Let the Basics of Arizona Agriculture Be Your Dietary Guidelines

By Julie Murphree, Arizona Farm Bureau: Nearly two weeks have gone by since the U.S. Department of Health and Human Services and the U.S. Department of Agriculture (USDA) released the 2015 Dietary Guidelines Advisory Committee’s report. Personally, I thought it wouldn’t hurt for a bit of time to pass by before posting my own thoughts on the new guidelines since so much discussion on them has already occurred.

Fresh fruits and vegetables, like this fresh broccoli, should be a big part of what's on your plate. 

I confess that I believe some of this discussion we conduct on dietary guidelines we make too complicated. But then I can certainly be criticized for not having the required expertise to even have an opinion on this issue. I accept that concern. But, I celebrate the food American farmers and ranchers produce, have been an industry participant and I now promote the very industry most suitable for providing the wonderfully balanced American diet we should all have and more than anyone on the planet can benefit from and have access to regardless of what one says about how Americans eat today. (Disclaimer: my paycheck comes from Arizona Farm Bureau; but that’s the only paycheck I get.)

So, I weigh in with the rest of them, qualified or not.

I agree with American Farm Bureau Federation President Bob Stallman that it’s good when sound science drives policy (remember my paycheck comes from Arizona Farm Bureau, not American). He recently said regarding the Scientific Report of the 2015 Dietary Guidelines Advisory Committee, “Science must drive policy that feeds people all over the world, so we applaud the advisory board for its notable contributions to public health. We appreciate the breadth and depth of knowledge that they bring to the important process of refining and reviewing nutrition guidelines.”

After all, they are the experts. It’s good to note that they’re independent of the USDA, the governmental organization that promotes the guidelines once new ones are brought forth.

But then Stallman’s note of caution appears and I can’t help but agree. “We are, however, concerned that the report’s lengthy foray into sustainability issues goes well beyond both the group’s expertise and its clearly defined mission,” he said. “Its conclusions would have benefitted from the contributions of agronomists, animal scientists, ecologists and others with deeper expertise in agriculture and sustainability. The report makes many good observations about the need for a balanced diet, but we are troubled that it also repeats alarmist and unsubstantiated assertions about land use first promulgated by a UN agency with scant agricultural understanding. These assertions contradict the views of the UN’s own agricultural experts and fly in the face of decades of scientific consensus. The overall guidelines also ignore easier and more effective ways ordinary Americans can reduce their carbon footprints.”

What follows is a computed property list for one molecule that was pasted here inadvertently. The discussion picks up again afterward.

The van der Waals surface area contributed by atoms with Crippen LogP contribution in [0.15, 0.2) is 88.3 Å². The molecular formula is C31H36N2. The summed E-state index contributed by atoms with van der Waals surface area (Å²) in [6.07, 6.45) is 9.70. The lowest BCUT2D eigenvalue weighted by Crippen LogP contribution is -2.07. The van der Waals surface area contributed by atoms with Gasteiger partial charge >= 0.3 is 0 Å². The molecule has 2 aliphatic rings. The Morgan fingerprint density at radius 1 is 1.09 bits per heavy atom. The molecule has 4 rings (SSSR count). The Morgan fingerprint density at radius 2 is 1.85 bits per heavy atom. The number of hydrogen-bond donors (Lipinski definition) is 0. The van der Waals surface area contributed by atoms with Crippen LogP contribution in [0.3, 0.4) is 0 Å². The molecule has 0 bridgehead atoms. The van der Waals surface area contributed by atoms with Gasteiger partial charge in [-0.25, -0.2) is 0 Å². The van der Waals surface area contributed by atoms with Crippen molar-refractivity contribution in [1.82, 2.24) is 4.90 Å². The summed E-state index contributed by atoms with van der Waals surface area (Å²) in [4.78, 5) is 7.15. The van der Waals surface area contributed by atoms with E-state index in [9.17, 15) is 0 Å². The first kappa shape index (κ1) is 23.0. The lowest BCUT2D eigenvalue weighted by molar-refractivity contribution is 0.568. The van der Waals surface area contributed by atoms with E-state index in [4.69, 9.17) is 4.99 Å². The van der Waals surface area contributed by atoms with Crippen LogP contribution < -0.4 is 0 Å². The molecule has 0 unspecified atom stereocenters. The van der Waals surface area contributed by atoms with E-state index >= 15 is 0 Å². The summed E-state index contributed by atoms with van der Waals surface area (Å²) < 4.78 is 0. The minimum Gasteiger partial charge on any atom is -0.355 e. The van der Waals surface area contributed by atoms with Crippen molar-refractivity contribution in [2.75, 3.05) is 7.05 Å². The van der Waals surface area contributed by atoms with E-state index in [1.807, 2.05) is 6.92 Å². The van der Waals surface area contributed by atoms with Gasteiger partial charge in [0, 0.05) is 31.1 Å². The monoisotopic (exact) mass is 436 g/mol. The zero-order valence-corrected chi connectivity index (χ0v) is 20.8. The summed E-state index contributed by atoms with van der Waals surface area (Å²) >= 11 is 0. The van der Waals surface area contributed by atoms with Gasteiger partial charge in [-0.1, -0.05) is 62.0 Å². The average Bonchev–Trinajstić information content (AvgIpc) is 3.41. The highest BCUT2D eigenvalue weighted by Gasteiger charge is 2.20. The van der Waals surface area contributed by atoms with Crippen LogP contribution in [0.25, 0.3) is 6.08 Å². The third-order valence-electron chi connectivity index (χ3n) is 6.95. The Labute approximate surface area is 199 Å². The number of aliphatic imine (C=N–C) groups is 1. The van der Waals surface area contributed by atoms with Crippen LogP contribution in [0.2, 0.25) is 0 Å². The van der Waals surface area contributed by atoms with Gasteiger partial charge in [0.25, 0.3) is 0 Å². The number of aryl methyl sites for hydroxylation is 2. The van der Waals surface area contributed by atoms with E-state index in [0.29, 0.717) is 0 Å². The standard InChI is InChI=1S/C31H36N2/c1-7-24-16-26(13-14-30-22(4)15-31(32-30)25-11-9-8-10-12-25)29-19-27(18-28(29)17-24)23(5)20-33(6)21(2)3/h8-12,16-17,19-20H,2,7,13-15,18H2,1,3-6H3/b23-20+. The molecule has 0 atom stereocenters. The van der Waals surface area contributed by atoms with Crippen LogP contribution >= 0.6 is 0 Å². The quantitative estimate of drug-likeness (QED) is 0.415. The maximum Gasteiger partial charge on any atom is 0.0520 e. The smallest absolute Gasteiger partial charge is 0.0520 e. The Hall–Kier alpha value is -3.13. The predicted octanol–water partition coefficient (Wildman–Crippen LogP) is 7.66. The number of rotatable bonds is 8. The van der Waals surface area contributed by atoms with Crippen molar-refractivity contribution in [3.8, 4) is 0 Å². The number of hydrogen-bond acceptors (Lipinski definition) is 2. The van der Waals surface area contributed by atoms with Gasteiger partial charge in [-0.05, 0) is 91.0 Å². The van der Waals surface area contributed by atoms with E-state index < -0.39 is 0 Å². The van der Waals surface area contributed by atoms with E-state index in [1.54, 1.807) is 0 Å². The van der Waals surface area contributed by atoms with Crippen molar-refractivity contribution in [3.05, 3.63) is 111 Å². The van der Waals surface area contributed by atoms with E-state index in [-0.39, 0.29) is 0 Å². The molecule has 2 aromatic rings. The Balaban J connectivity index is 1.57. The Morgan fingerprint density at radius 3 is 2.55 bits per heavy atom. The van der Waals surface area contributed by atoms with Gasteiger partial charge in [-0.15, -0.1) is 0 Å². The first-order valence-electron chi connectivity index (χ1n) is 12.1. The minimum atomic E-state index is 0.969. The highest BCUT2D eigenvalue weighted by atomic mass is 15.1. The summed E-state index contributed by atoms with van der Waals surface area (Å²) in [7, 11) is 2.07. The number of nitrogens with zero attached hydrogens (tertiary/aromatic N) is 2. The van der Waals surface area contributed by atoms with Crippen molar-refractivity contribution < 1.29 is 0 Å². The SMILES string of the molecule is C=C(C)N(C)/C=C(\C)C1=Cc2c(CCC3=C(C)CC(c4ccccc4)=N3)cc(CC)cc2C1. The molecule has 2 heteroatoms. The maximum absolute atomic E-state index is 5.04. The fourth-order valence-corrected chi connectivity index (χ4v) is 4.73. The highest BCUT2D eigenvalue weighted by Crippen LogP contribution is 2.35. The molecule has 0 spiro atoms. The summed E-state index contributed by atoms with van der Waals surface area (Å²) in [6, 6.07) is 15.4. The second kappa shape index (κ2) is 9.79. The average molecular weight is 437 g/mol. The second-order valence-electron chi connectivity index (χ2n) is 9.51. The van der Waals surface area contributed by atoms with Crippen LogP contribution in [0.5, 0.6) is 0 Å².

He’s not the only “aggie” voice sharing concerns. And while one might fault the agriculture community for being defensive, it is interesting that if “experts” are what we religiously advocate for any newly released set of guidelines on anything then let’s draw on those that have the expertise. Especially since the dietary recommendations go to issues of sustainability.

The National Cattlemen’s Beef Association goes as far as to suggest the dietary guidelines are misleading. Their recent statement shares some strong “expert” voices to this point.

Let “The Basics” Be Your Dietary Guide

I always say, if any one diet is too confusing and you’re not certain by any or the latest dietary guidelines, stick to the basics. When we visit with Arizona families, Arizona Farm Bureau always advocates the following.

  1. Eat a healthy mix of fresh fruits and vegetables and lots of them. If you can go for one half to two thirds of your plate being fruits and vegetables then celebrate.
  2. Focus on whole grains too when choosing your grains, bread and cereals.
  3. A mix of meat proteins whether beef, lamb, pork, chicken or fish, should be part of your diet. Even beef today has more than 30 cuts identified as lean beef. American beef producers raise healthy, lean beef. We should eat it.
  4. Keep eggs in your diet. One of the most economical forms of protein comes to us packaged by the dozen. Eggs are extremely versatile and should be regularly consumed.
  5. Dairy is another basic diet item to keep on the menu. Cheese, yogurt and milk contribute calcium, protein, energy and other nutrients we need in our diet.
  6. Watch portion size.
  7. Reduce sugar intake. If we treat sweets as a special occasion indulgence, we’ll appreciate that piece of chocolate or cheese cake even more.
  8. Buy fresh, avoid processed.

You’ll note that over the years, Arizona Farm Bureau has focused on the wonderful array of agriculture products our state grows and raises. Well, of course we would, we’re Arizona Agriculture and we want you to fill your plate with this wonderful mix of farm and ranch products. And most importantly, because they are good for us.

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